Wed, Apr 11, 2018 - Page 8 News List

Taipei race for mayor a challenge for the DPP

By Jason Lee 李昭賢

The Democratic Progressive Party’s (DPP) procrastination on whether it will nominate a candidate for Taipei mayor has caused tensions within the party. There are some in the party who believe the DPP should not concede to Taipei Mayor Ko Wen-je (柯文哲) this time.

For this year’s mayoral election, as it was last time, DPP Chairperson Tsai Ing-wen’s (蔡英文) calculation has clearly been that as long as the Chinese Nationalist Party (KMT) does not win, it can be considered a victory for the DPP. The reason for this is that Taipei is the capital, and as such its importance cannot be overestimated.

From the experience of previous elections, if the pan-green camp puts forward more than one candidate, the KMT’s pick will win.

Consequently, under Tsai, the DPP changed tactic and, lacking a particularly strong candidate to nominate last time, it preferred not to nominate anyone at all and allow the independent Ko to step in.

In the end, as long as the KMT is kept out of the capital’s city hall then, to a certain degree, it can be considered to be a win for the DPP.

Given this consideration, and since Ko’s reputation is still as strong as before — especially with voters younger than 35, among whom his support remains high — the DPP would prefer to let him stand, especially as it cannot find a candidate that will be more popular than, or even as popular as, Ko.

Furthermore, if the party does float a candidate against Ko, it will essentially be splitting a large part of its vote, and this will almost certainly lead to the KMT getting its hands on the Taipei mayorship.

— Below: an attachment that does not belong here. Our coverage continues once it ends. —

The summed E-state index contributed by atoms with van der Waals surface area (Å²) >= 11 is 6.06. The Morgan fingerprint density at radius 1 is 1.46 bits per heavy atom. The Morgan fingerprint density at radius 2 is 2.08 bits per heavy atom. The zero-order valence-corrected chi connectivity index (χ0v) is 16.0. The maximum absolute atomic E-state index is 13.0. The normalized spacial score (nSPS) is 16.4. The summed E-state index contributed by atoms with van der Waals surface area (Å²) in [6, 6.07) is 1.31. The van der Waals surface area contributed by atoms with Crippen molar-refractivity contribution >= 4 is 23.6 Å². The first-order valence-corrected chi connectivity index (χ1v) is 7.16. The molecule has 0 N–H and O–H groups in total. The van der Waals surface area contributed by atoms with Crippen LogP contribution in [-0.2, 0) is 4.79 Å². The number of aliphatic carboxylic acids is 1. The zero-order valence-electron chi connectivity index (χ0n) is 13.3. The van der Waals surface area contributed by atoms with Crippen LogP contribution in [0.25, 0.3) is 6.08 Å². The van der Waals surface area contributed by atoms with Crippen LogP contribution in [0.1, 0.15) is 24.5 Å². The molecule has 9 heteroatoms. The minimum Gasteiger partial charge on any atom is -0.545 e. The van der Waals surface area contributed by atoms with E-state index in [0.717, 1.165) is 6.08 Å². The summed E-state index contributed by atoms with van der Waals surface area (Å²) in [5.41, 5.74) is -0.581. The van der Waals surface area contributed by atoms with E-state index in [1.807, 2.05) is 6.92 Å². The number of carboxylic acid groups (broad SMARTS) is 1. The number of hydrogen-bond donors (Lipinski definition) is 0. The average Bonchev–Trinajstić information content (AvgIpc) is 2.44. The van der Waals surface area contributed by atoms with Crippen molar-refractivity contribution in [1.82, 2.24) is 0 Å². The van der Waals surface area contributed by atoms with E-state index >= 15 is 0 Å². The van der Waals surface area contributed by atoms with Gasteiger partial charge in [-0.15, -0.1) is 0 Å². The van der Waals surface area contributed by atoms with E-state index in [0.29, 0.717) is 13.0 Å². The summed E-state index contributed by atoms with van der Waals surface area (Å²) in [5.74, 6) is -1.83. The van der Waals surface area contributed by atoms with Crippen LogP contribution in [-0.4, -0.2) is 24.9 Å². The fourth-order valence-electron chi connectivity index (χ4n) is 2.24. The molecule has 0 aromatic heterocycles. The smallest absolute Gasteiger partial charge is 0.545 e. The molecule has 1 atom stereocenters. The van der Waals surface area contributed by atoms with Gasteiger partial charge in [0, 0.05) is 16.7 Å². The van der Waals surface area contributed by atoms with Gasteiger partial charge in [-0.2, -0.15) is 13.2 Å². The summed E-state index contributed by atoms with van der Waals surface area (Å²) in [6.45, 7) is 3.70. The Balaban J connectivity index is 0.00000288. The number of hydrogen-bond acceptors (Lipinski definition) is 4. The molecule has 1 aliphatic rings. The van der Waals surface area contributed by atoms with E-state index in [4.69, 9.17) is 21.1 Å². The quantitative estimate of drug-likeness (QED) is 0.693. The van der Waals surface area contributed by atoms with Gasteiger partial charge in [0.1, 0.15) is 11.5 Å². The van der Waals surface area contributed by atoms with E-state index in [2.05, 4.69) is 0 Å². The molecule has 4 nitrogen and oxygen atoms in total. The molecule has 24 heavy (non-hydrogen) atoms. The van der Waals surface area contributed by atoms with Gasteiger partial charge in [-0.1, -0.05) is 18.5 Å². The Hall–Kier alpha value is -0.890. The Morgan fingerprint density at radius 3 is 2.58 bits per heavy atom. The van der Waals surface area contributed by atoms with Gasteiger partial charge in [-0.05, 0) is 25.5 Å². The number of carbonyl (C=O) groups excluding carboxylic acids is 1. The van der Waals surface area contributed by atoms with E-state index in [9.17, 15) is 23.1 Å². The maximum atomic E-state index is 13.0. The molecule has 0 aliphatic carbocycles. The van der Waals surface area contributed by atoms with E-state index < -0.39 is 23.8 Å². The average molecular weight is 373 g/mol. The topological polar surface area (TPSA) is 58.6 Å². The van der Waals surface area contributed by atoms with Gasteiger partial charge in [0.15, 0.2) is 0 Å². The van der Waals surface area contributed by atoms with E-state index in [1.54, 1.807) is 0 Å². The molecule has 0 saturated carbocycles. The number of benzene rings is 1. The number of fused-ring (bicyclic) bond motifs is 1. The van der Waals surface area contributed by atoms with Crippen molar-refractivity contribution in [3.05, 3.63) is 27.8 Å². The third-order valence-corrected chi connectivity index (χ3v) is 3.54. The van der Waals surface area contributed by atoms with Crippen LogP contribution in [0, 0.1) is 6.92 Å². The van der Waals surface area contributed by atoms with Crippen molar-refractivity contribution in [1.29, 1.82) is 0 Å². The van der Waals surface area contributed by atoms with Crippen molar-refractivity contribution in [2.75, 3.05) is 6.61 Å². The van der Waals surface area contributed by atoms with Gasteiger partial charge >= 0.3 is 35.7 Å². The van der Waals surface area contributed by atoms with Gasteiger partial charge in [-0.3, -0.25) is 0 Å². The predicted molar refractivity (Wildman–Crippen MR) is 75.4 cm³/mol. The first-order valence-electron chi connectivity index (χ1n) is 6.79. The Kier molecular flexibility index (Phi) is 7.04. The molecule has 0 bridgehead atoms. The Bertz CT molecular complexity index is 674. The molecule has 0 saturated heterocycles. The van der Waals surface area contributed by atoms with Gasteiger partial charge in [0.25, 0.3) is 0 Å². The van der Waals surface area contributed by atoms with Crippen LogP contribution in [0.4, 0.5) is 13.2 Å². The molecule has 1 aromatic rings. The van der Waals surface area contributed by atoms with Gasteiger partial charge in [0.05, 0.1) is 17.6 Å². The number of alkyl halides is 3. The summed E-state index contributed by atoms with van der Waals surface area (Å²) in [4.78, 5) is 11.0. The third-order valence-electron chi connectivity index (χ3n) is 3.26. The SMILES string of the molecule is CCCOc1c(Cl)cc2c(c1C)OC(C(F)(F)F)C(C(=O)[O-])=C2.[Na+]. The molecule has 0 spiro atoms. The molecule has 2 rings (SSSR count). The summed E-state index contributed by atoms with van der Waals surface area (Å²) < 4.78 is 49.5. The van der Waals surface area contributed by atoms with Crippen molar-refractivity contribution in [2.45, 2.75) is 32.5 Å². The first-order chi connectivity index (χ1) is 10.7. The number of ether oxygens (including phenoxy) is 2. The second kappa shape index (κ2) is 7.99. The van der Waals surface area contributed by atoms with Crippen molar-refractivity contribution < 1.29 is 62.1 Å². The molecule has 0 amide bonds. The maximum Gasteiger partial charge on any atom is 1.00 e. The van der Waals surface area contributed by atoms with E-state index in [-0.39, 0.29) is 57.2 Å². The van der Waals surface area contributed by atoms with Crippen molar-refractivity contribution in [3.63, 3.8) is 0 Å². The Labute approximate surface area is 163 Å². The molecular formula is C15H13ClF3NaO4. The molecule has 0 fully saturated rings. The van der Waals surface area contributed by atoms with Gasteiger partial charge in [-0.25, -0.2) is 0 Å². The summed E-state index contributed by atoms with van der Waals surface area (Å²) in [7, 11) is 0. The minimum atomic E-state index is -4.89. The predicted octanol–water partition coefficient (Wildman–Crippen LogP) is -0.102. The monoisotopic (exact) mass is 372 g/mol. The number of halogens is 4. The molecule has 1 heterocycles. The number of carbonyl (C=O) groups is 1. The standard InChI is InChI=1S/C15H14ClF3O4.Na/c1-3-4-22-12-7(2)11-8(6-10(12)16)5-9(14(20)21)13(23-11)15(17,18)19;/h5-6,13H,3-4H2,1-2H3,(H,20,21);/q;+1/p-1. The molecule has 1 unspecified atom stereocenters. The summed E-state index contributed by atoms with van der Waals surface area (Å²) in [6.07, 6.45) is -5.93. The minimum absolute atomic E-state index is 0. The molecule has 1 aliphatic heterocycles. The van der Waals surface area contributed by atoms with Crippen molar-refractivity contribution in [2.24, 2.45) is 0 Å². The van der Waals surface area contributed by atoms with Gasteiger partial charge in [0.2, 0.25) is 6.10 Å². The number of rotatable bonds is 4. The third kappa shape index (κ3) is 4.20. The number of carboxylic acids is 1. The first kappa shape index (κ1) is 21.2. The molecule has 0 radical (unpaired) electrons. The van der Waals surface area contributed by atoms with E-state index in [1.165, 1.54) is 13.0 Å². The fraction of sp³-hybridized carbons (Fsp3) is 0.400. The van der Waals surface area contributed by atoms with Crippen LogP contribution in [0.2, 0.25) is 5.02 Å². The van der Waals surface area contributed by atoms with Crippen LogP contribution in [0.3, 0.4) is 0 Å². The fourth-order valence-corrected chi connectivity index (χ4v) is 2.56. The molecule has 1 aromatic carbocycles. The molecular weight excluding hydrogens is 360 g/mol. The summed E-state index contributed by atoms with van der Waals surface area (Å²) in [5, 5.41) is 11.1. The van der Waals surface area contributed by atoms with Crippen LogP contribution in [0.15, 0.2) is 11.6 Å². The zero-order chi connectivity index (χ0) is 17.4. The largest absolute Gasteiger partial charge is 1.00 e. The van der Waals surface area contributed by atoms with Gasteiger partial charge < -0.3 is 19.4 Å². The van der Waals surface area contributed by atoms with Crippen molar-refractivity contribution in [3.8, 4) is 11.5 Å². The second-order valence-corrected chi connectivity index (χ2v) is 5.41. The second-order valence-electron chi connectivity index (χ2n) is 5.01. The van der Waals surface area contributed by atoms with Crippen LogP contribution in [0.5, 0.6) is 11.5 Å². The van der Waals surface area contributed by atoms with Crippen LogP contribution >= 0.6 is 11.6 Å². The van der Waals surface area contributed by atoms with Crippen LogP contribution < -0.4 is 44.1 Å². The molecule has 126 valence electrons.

This is something neither the DPP, nor Ko — who is hoping for a second term — would like to see.

So it has come down to the present situation, with a standoff between the DPP and Ko.

At the moment, Ko has good reason to be relaxed about the situation, as he still has the support, while the DPP is starting to look a bit ruffled, unsure about whether it should cede to Ko or field a candidate, even though it knows all too well that it would be making a rod for its own back.

The truth is that Ko will be worried that the DPP will challenge him and split the vote, making his bid for re-election a steep hill to climb.

As a result, if the DPP is of a mind to force Ko’s hand and get him to join the party, Tsai’s strategy could be to quickly nominate representative figures with a certain degree of popularity, such as Kaohsiung Mayor Chen Chu (陳菊) or former premier Su Tseng-chang (蘇貞昌), to stand as the DPP’s candidate.

This would put pressure on Ko to talk with the DPP about whether he should join the party. The uncertainty of the situation is not good for internal party morale, and this will not worry Ko.

In addition, if the party decides to procrastinate and only start playing hardball nearer the election, this will be detrimental to party harmony.

Jason Lee is a doctoral candidate at National Chung Hsing University’s Graduate Institute of International Politics.

Translated by Paul Cooper

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